This message was sent from the Governor’s office to members of the Legislature Sunday night. It was almost immediately forwarded on to The Midnight Sun by several legislators.
Subject: use of the Governor’s image
Please be advised that the Governor does not permit the use of his image in newsletters or campaign material, either print or online, without his permission. If you desire to use the Governor’s image in newsletters or campaign material, please email a copy of the photo along with the proposed caption to Grace Jang, the Governor’s Communication Director. Grace will respond in writing if the Governor approves.
The legislators that forwarded it along all included some version of “what the hell?” commentary of their own. Bear in mind this unanimity of perplexion and offense came from legislators who agree on almost nothing. It wouldn’t surprise me if they don’t even agree on how to spell “Legislature.”
One legislator commonly viewed as aligned with the Governor said only “Never seen an email like this before.”
The message immediately became both public and the fodder for memes mocking the Governor.
A politician asking other politicians to refrain from using their image while campaigning isn’t that unusual.
In this case, the Governor asked legislators to keep his image out of campaign material and newsletters. (let’s be honest, legislator newsletters are just taxpayer funded campaign mailers).
Sen. Lisa Murkowski did the exact same thing in 2014 when Sen. Mark Begich’s campaign ran an ad showing a picture of the two of them standing together.
Earlier this year, The Midnight Sun ran a story about Alaska stateswoman Arliss Sturgulewski calling on Senate candidate Margaret Stock to stop using her name and out of context quotes to imply Sturgulewski supported or is aligned with Stock.
If one thumbs through the annals of political history, there are plenty more of examples of this sort of thing.
The subject matter of the email isn’t all that big of a deal. The much bigger deal with this email is what it says about Team Walker.
That the Governor fumbled such a seemingly irrelevant issue — in a manner that legislators found at best off-putting and at worst outright insulting — is a microcosm of the Governor’s problems in dealing with his legislative counterparts.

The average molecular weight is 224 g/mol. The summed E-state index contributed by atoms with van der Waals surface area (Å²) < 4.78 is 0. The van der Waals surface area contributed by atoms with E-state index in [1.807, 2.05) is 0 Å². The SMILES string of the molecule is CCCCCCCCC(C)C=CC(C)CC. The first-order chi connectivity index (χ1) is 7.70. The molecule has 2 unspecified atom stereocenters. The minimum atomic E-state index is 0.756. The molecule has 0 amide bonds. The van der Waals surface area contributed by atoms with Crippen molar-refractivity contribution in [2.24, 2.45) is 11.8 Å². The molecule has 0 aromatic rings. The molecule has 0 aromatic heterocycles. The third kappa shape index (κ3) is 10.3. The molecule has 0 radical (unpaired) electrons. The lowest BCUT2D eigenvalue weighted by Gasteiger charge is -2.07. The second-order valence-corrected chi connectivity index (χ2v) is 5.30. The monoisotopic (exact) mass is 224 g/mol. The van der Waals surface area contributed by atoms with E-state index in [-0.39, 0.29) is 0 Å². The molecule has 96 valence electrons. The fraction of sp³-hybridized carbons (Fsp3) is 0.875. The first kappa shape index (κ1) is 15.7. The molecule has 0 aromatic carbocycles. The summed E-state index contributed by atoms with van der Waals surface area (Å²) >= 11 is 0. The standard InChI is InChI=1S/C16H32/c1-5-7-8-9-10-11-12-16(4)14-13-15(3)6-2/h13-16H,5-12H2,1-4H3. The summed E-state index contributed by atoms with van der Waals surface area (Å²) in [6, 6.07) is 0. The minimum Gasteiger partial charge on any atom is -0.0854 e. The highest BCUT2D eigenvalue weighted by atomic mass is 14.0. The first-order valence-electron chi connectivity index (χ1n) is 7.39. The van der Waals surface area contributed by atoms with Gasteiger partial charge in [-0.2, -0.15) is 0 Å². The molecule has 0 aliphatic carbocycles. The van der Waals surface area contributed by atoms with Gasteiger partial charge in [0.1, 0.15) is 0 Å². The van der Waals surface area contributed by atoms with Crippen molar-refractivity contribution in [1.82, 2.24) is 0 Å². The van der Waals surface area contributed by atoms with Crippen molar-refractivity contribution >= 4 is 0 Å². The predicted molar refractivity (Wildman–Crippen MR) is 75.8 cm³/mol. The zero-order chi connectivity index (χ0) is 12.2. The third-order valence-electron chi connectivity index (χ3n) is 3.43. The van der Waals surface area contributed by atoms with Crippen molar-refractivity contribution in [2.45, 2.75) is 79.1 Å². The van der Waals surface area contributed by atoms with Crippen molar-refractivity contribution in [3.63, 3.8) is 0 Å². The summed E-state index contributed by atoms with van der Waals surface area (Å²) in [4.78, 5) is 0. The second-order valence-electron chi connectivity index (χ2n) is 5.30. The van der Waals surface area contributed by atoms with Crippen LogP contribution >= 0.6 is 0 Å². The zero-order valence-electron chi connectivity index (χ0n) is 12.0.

The message reeks of heavy-handedness, personal detachment, and executive hubris. It’s a reasonable request from one official to another wrapped in a decree from one official on another.
And this message is only the most recent in a long string of the Governor’s communications failures towards the Legislature.
Many legislators have openly complained about the Governor’s office wavering between support and opposition for the oil and gas tax credit legislation throughout the day it was voted on. Such waffling left many legislators feeling confused and frustrated.
Rep. Craig Johnson complained at the Alaska Republican Party State Central Committee that as House Rules Chairman, a powerful position in the House leadership, he had only had the Governor’s Legislative Director Darwin Peterson come to his office twice this session.
A Legislator who sees themselves as important as Johnson does expect to be engaged much more. That is how they have become accustomed to being treated by lobbyists, so that is how they expect to be treated by the Governor when he wants something. That the Governor’s Office doesn’t know this is troubling.
And these are only two recent examples of an approach from the Governor’s office that legislator-after-legislator have publicly — and many lobbyists have privately — been complaining about for months. It’s what has doomed the Governor’s most prized pieces of legislation to failure.
This message may seem small in the bigger picture, but to me, it’s the last straw.
Unlike most who are making hay out of this, I have no animosity towards the Governor, his staff, or his agenda. I think the Governor is a good man, who honestly believes what he is proposing is good for Alaska, and is working diligently toward making it happen.
With that said, and I take no great joy in saying this, but Governor, SOMEONE HAS TO GO.
Whoever is the architect of your legislative and communications strategy, is failing you. The point of such a strategy is to make legislators more receptive to your agenda and instead you keep doing things that almost look designed to frustrate and anger them.
Whoever is either telling you those things are a good idea or failing to throw their body in front of the door to stop you from executing your own bad ideas, must go. They are failing you and by extension the citizens of Alaska.
I’m not in the Governor’s office so I don’t know who that is. It could be Legislative Director Darwin Peterson, Communications Director Grace Jang, or maybe Chief of Staff Jim Whitaker. Maybe it’s someone else, I don’t know.
What I do know is a new relationship with the Legislature is a must-have to achieve your administration’s goals. That new relationship can’t really begin until you send some signal that you recognize there is a problem and are taking steps to fix it.
Sadly, in politics, that signal is really only sent with a staff change.